My mornings operate just like clockwork. At 7 A.M., a ghastly loud ring inspires my left arm to spring up like a released catapult, quickly smashing down on my alarm clock in a way that says “Not now, time. I need 10 more minutes, and you’re going to give that to me.” Ten minutes later, a sense of delayed responsibility coaxes me out of bed, and I start the routine: brew the coffee, take a shower, drink the coffee, check Twitter and Facebook, go to class.
I used to read my dad’s refolded newspapers.
Then high school graduation sparked a subsequent graduation from print newspapers to the NYTimes.com. Now, faster than Bob Dylan can slur “these times, they are a-changing,” I have matured to the 140 word or less headlines from @NYTimes that pops up on my Twitter.com home page between @MarthaStewart and @EatBoston. I am obsessed—and I’m not the only one.
With over 18 million users in 2009 and a projected 26 million users in the year 2010—approximately 15.5% of all Internet users—Twitter has transformed digital media communications since its conception in 2006, and it represents just one of the many sites shaping the road of Web 2.0. Since Chris Shipley, the Co-Founder and Director of the Guidewire Group, coined the term in 2004, “social media” has grown exponentially, cultivating a new and faster means of communication and collaboration and arguably changing social contact. Marketing and advertising experts, celebrities, and even politicians joining this exciting and innovative means of communication assist in the popularization of this news and information reformation.
According to a 2009 Marketing Pilgrim Social Media Research study, over 80% of Americans use social media on a monthly basis, a statistic that is only increasing. Marketers and businesses target those in the 18-34 age group, also known as “early adapters” since over 90% of this key segment have operated an established web presence on one or any combination of popular social media sites such as YouTube, Flickr, LinkedIn, Twitter, Facebook, and Wikipedia. The same study states that participation by those in the 35-54 age range grew by a staggering 60% between 2007 and 2009. This is obviously not just a trend for young people.
The explosion of this movement in the past five years leads some to assume a certain level of newness about social media, which is simply not the case. The art of social media has existed in its earliest forms since the mid 90s in the form of online journaling. Just ask long time journalist Chris Brogan, President of New Marketing Labs.
“I’ve been blogging since it has been called journaling in 1998,” according, not so ironically, to Brogan’s blog (http://www.chrisbrogan.com/). Author of The New York Times best seller “Trust Agents: Using the web to build influence, improve reputation, and Earn Trust,” Brogan certainly practices what he preaches.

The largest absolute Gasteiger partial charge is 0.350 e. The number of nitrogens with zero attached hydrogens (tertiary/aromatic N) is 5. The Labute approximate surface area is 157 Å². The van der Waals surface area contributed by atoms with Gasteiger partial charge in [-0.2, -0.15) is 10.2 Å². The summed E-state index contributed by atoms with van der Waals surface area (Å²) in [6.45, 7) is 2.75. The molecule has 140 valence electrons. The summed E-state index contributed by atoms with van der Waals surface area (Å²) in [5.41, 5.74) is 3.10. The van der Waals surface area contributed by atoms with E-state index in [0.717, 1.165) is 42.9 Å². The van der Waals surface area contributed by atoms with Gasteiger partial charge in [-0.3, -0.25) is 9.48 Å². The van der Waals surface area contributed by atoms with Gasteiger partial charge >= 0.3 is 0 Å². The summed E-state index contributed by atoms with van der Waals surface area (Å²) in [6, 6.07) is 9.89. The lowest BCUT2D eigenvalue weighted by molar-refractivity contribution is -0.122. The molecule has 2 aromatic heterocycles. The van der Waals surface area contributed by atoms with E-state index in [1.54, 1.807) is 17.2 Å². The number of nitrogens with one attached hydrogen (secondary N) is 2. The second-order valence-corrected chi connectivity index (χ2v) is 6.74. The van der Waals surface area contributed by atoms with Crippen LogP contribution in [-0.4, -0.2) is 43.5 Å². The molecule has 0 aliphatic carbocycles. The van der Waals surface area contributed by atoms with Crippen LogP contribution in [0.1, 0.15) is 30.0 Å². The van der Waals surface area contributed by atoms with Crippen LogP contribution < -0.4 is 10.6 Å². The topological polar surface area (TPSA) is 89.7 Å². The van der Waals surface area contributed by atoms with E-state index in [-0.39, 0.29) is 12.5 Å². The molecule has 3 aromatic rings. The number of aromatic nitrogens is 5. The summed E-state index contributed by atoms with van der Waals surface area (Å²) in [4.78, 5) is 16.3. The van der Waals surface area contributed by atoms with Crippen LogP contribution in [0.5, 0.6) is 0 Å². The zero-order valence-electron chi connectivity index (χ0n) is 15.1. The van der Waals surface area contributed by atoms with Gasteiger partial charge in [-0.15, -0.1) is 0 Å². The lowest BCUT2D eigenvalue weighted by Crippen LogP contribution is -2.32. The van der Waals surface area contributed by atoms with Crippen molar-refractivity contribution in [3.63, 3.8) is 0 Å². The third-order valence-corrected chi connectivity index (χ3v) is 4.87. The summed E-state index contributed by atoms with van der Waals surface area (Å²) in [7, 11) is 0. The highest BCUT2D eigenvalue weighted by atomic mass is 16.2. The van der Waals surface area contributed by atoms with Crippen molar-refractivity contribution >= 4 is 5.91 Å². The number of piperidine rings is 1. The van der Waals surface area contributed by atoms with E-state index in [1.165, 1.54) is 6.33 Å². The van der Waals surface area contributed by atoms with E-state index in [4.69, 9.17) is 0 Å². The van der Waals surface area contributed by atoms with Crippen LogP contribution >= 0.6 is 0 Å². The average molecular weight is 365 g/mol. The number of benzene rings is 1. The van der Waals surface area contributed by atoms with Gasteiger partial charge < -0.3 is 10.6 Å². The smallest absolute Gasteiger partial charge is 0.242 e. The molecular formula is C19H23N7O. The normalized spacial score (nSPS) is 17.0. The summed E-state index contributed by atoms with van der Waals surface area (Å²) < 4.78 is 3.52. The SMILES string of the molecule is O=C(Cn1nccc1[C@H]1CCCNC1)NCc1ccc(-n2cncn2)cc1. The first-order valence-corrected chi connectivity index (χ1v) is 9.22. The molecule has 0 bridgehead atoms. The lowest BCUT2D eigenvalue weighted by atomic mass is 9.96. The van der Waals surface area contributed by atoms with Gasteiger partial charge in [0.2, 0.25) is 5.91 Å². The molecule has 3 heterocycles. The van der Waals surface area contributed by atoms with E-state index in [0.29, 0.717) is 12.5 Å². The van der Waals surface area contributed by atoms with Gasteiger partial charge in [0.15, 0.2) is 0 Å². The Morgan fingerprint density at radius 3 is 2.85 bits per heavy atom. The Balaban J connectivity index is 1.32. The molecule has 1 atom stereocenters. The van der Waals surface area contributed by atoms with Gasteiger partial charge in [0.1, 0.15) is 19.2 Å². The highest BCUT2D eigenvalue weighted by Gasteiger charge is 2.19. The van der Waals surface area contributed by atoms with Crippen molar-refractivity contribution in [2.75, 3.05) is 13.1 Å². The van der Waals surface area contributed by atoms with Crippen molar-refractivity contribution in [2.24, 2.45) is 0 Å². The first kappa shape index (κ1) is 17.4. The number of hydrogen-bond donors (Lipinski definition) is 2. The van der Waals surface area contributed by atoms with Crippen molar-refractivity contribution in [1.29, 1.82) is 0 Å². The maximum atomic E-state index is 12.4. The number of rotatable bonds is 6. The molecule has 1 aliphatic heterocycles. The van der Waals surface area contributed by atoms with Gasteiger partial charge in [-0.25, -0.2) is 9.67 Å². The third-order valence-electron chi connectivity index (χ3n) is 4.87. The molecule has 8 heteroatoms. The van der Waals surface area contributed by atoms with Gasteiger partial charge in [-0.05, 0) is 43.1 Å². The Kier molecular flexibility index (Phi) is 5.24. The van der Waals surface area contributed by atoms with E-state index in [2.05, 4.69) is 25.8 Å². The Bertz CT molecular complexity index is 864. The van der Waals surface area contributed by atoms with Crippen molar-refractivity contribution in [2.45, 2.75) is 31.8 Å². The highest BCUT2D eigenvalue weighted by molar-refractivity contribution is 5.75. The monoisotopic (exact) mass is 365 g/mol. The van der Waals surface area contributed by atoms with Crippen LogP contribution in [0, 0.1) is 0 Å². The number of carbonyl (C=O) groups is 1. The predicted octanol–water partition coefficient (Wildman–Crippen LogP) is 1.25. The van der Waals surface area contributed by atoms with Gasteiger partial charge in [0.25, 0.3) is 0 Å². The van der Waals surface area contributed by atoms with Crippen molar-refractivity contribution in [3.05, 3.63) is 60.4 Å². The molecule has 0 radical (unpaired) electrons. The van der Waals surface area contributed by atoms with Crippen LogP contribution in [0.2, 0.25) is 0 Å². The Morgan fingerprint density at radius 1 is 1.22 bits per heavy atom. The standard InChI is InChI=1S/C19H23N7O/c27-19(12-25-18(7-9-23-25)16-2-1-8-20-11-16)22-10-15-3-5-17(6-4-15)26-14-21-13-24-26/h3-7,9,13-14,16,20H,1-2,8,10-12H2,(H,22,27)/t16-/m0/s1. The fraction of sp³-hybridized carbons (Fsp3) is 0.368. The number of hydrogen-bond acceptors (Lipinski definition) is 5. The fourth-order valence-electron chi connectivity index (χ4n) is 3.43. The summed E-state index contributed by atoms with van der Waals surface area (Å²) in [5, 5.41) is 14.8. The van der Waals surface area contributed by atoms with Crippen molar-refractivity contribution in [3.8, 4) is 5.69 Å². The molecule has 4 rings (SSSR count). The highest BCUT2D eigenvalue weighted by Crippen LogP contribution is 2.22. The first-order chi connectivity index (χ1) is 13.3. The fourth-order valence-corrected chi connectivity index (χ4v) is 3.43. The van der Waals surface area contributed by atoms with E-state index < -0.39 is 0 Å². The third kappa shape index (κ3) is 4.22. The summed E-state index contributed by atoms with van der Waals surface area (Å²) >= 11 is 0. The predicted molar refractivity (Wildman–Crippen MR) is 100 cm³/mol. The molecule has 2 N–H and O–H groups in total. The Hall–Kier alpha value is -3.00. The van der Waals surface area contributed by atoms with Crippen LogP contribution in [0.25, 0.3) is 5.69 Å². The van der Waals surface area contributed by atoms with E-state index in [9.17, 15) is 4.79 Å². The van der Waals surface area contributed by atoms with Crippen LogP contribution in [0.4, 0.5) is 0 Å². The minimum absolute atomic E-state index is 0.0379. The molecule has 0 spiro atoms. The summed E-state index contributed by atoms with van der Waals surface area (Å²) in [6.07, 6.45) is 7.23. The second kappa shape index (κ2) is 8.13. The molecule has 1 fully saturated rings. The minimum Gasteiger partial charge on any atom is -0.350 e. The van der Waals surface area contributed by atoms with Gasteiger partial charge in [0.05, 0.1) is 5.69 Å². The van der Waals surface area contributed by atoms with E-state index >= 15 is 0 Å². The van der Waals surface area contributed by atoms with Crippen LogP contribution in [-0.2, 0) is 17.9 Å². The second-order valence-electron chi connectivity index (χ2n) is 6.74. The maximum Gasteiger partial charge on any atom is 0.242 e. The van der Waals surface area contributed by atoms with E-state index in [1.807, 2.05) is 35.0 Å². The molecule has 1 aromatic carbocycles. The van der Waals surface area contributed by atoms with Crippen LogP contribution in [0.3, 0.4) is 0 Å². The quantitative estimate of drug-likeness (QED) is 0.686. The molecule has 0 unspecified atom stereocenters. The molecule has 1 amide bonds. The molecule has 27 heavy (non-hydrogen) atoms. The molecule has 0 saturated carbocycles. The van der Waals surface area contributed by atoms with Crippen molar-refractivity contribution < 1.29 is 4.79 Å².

His impressively loyal dedication of e-followers comprise a community that represents number 18 on his list of “50 Ways Marketers can Use Social Media to Improve their Marketing”: “Start a community group on Facebook or Ning or MySpace or LinkedIn around the space where your customer does business. Example: what Jeremiah Owyang did for Hitachi.”
What exactly did Owyang do for Hitachi?
Taking the otherwise “mundane subject of data storage,” according to Brogan, Owyang projected the Hitachi products into something interesting and talked about. Through blogs and tweeting, Owyang fascinated users, sparking the interest of other marketers and social media geeks. Notable about this action is not the actual subject matter, but the means of information transmission. He made data storage relevant.
Relevance: a result of an effective social media strategy; just ask President Barack Obama.
Even Senator John McCain took to social media sites, or rather, social media sites took to Senator John McCain. In a video that eventually spread virally, a term used to characterize the rapid spread of a popular online video, Paris Hilton pledges—or threatens, depending on how one looks at it—to run for President. This infamous vow came after a McCain endorsement displayed Hilton’s image without permission, causing Hilton to counter with a Presidential promise.
According to a 2008 study from “The Daily Telegraph,” Americans spend the most time online, logging approximately 28 hours a month. The French and Spanish follow, boasting figures of 19 and 18 respectively.
Those distracted by the lure of social media sites subsequently fall victim to the vacuum effect. Nevertheless, for businesses, marketers and advertisers, the benefits arguably outweigh the detriments and oftentimes translate into an increase in online sales or overall product awareness.
The dichotomy between the ADD nature of the mess of social media sites and the potentially clutter-free liberation that ideally evolves from a successful social media implementation equally entices and intrigues both producers and consumers of online content—enough to keep even the deeply recession-hit companies to hire social media strategists.
According to @hillholliday, a large Boston based Ad Agency, “Facebook: 80k sites & devices have used Facebook Connect, 60 million users.”
How about that for staying connected?